Windows Management Instrumentation (WMI) is a powerful technology for managing Windows systems. Coupling WMI with PowerShell, an IT professional can unlock a highly efficient and versatile management workflow. In this article, we explore how to use PowerShell and WMI together effectively.
WMI provides a unified way to interact with the underlying Windows operating system components. It exposes management data and operations, allowing administrators to query system details, change system configuration, and monitor system events.
NOTE: You need to be using Windows PowerShell, not PowerShell Core to use the Wmi cmdlets.
Accessing WMI from PowerShell
In PowerShell, you can access WMI using the
Get-WmiObject cmdlet. Here’s a basic example that retrieves information about the computer system:
Get-WmiObject -Class Win32_ComputerSystem
This returns details about the system, such as the manufacturer, model, and number of processors.
You can use WMI Query Language (WQL), a SQL-like language, to perform more specific queries. Here’s an example:
Get-WmiObject -Query "SELECT * FROM Win32_Process WHERE Name = 'notepad.exe'"
This retrieves details about all Notepad processes running on the system.
Invoking WMI methods
Some WMI classes have methods that you can invoke. For instance, the
Win32_Process class has a
Create method that you can use to start a process:
Invoke-WmiMethod -Class Win32_Process -Name Create -ArgumentList "notepad.exe"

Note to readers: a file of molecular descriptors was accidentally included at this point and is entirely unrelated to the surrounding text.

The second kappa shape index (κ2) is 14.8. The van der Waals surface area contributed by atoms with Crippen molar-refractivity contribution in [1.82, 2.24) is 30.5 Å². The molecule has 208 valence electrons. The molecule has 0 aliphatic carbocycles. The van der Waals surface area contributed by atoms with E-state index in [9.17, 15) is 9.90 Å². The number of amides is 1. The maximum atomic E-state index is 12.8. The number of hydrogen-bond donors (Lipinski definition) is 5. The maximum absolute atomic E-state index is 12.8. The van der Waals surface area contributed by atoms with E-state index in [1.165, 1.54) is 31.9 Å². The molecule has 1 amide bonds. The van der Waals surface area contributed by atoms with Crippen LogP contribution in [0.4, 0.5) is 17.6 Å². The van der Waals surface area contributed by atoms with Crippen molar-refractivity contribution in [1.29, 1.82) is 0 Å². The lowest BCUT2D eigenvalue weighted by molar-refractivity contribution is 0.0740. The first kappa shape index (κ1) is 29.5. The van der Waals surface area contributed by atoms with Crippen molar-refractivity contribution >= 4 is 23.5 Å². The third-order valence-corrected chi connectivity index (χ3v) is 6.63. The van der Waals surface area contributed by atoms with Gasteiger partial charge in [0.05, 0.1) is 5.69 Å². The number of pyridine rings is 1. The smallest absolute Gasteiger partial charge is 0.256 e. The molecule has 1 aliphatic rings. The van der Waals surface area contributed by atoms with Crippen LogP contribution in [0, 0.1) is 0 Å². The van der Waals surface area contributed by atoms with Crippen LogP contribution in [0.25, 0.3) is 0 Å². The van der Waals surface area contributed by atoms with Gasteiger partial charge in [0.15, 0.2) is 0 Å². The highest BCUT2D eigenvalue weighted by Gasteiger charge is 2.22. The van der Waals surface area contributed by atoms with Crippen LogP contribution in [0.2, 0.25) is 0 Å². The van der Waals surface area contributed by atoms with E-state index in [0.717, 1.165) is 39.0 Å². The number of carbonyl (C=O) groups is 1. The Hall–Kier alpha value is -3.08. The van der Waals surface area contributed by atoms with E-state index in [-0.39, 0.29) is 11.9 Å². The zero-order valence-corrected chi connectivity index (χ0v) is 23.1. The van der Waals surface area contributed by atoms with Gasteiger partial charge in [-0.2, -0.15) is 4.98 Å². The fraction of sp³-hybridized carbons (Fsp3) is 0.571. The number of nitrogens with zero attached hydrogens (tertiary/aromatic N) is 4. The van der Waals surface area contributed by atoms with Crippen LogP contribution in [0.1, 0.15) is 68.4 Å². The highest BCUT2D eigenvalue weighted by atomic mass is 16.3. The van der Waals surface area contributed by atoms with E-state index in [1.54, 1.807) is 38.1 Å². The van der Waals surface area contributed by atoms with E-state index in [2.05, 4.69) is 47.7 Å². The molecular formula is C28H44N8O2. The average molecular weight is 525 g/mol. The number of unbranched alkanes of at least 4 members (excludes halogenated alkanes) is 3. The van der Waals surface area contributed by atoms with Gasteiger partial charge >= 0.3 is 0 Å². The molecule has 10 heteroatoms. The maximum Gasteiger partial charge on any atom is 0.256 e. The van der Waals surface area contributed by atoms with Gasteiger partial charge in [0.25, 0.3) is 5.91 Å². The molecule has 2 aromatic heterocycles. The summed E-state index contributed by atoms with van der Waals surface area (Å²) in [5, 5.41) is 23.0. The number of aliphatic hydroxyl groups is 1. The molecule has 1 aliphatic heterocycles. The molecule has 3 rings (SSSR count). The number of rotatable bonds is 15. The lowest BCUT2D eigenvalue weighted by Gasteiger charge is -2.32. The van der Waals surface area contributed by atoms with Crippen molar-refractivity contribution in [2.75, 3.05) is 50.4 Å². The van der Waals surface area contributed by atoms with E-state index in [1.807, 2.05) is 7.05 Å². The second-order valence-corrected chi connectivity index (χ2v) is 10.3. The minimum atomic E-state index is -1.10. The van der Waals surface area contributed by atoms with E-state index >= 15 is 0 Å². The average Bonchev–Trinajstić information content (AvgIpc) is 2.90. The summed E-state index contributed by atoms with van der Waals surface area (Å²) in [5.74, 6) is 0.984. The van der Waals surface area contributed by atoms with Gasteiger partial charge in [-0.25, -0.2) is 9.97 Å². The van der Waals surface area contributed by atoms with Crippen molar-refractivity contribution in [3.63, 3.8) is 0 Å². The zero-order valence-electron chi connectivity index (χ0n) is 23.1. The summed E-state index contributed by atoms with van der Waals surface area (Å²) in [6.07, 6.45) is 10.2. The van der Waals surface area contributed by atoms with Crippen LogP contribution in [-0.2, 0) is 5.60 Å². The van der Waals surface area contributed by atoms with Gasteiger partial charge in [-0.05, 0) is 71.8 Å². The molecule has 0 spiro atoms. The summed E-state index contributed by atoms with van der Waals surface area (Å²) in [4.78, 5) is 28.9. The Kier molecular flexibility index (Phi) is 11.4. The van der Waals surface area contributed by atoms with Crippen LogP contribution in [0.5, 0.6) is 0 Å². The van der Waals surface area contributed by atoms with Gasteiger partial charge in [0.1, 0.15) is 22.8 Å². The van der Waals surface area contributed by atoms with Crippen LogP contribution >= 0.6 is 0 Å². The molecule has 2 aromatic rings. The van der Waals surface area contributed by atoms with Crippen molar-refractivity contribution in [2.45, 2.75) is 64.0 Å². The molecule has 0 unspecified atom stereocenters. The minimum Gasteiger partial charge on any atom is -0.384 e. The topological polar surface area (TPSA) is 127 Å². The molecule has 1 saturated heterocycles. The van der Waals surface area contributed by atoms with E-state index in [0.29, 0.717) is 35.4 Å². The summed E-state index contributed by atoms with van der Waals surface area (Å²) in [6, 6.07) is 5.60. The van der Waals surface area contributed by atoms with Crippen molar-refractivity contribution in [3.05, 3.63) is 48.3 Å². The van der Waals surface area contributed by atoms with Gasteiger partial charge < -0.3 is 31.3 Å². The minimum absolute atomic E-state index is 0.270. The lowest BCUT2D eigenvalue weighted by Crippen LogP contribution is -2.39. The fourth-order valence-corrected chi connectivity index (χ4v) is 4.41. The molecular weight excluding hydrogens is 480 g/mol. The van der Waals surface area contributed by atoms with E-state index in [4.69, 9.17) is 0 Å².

This starts Notepad using WMI.
PowerShell and WMI: best practices
When using PowerShell and WMI, follow these best practices:
- Use the
Get-WmiObjectallows you to filter results on the server side, reducing the amount of data sent over the network.
- Handle Errors: Always implement error handling in your PowerShell scripts to deal with unexpected issues.
- Be Aware of Permissions: Some WMI classes and methods require specific permissions. Always run your scripts with the least privileges necessary.
- Use CIM cmdlets: Starting with PowerShell version 3.0, consider using the CIM cmdlets, such as
Get-CimInstance, which use the more modern WS-Management protocol and have some advantages over the older WMI cmdlets.
PowerShell and WMI, when used together, form a powerful combination that enables efficient management of Windows systems. In the next article, we’ll cover using the newer, preferred CIM cmdlets.
- PowerShell 101 – Chapter 7 – Working with WMI | learn.microsoft.com